The punk trends of the seventies and eighties continued into the nineties through the emergence of the Goth movement. Citing origins from the Victorian era, Goth fashions were focused around black clothing, accessories, and cosmetics. Black velvets and lace, empire dresses, corsets, fishnet stockings, leather garments, ruffled long skirts, and thigh-high boots were signature elements of goth dressing. Brightly dyed hair, an element of early punk fashion, was incorporated as well. Lingerie elements, including corsetry, hook-and-eye closures, and exposed garters were included in many Goth fashions.


Marc Jacobs Grunge collection shown for Vogue, 1992

The developing music scene that emerging from Seattle in the early nineties gave way to the Grunge movement. Strongly anti-commerce, anti-establishment, anti-fame and anti-celebrity, Grunge artists such as Nirvana, Pearl Jame, Courtney Love and Soundgarden embraced a simple, straightforward look completely absent of logos and any trace of corporate brands. Grunge fashion was generally unkempt and disheveled, and communicated a message of shabby poverty through the use of ripped jeans, flannel, thrifted and vintage clothing. Hooded sweatshirts, workboots, babydoll dresses worn with ripped tights, wool cardigans, and combat boots were embraced by college students. Dark colors were utilized in fabrics, including maroon, brown, deep indigo, and spruce green. Hair was often uncombed and shaggy; dark visible roots were preferable on women, as was long hair on men.

Ironically, the fashion industry marketed "grunge fashion" to consumers, charging premium prices for items such as knit ski hats. Designers such as Marc Jacobs and even Chanel incorporated an element of Grunge fashion into their collections, whether through the use of plaid, flannel or distressed finishes. Critics asserted that advertising was co-opting elements of grunge and turning it into a fad. Entertainment Weekly commented in a 1993 article, "There hasn't been this kind of exploitation of a subculture since the media discovered hippies in the '60s." The New York Times compared the "grunging of America" to the mass-marketing of punk rock, disco, and hip hop in previous years.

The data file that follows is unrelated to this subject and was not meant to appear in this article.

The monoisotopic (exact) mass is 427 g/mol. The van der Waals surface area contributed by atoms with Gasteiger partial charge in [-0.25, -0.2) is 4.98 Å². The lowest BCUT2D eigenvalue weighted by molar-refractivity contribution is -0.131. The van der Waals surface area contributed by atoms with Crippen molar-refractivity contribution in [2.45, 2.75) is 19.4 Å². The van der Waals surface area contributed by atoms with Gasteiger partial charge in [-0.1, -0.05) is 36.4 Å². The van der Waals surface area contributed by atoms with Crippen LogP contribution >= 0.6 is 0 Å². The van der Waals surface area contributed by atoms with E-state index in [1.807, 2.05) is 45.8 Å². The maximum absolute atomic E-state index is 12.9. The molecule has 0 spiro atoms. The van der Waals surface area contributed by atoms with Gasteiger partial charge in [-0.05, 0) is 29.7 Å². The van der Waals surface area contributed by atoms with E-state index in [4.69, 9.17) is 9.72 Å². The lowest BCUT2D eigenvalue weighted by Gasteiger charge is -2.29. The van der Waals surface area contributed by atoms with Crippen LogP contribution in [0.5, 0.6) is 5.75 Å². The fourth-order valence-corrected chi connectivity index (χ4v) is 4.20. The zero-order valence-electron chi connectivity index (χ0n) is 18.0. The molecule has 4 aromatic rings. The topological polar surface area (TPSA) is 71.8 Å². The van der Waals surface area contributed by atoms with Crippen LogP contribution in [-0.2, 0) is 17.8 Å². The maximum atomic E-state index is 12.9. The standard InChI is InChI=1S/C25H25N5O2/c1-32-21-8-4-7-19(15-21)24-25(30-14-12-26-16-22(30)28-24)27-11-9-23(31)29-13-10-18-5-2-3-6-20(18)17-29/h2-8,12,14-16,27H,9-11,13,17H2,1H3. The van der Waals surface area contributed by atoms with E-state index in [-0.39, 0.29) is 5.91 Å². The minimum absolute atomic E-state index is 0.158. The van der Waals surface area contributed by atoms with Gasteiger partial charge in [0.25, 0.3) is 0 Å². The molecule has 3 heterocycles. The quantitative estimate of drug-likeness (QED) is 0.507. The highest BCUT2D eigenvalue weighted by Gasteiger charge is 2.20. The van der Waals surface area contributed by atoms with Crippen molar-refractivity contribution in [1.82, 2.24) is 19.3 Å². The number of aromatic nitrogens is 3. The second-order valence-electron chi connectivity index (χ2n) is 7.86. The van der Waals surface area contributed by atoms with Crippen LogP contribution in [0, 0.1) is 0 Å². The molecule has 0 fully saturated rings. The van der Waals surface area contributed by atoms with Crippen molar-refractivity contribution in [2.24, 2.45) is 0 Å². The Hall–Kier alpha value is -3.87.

Chanel 1991 runway, showing a strong hip-hop influence

 In the early 1990s, pop rappers such as The Fresh Prince, Salt and Pepper, Kid 'n Play, and Left Eye of TLC popularized baseball caps and bright, often neon-colored, clothing. Hip-hop stars wore clothing items such as brightly colored name-brand tracksuits, sheepskin and leather bomber jackets, throwback pullover baseball jerseys, graphic-print t-shirts and neon-colored sneakers. Oversized bomber jackets, bold gold jewelery, baggy carpenter jeans and overalls were popular among young men as casual wear. For women, TLC popularized oversized pants paired with a tight shirt and  a sports bra underneath. Door knocker earrings, flashy chains, and gold belt buckles were also embraced by female hip-hop stars.

The sagging trend became a popular element of hip-hop culture beginning in the early 1990's. According to Wikipedia, Lee D. Baker, Dean of Academic Affairs at Duke University, states that it is widely believed sagging was adopted from the United States prison system where belts are prohibited. Belts are sometimes prohibited to avoid suicide by hanging oneself, or to avoid being used as a weapon in fights.The style was later popularized by hip-hop artists and trickled down into mainstream black culture.


Calvin Klein spring/summer 1995

In the late 1990's fashion began to move towards silhouettes with influence in minimalism. Designers such as Calvin Klein and Prada created clothes with no embellishment in a dramatically stark, dramatic palette of colors. Basic black, gray, and white pieces in the form of slim cigarette pants, v-neck sweaters and tee shirts, silk slip dresses,  a-line skirts and shift dresses were worn. American designers such as Marc Jacobs and Michael Kors showed sleek, elegant clothes, typically paired with no jewelry, extremely natural looking makeup, and sleek hair parted in the middle.

A group of designers known as the Antwerp Five came to prominence in the late 1990's, and further developed the minimalism trend. Three influential members of the group were Ann Demeulemeester, Dries Van Noten, and Walter Van Beirendocnck. Fluid, streamlined designs in exquisitely tailored pieces managed to be both classical and original. Utilitarian touches such as buckles, grommets and exposed zippers defined the modern, austere aesthetic.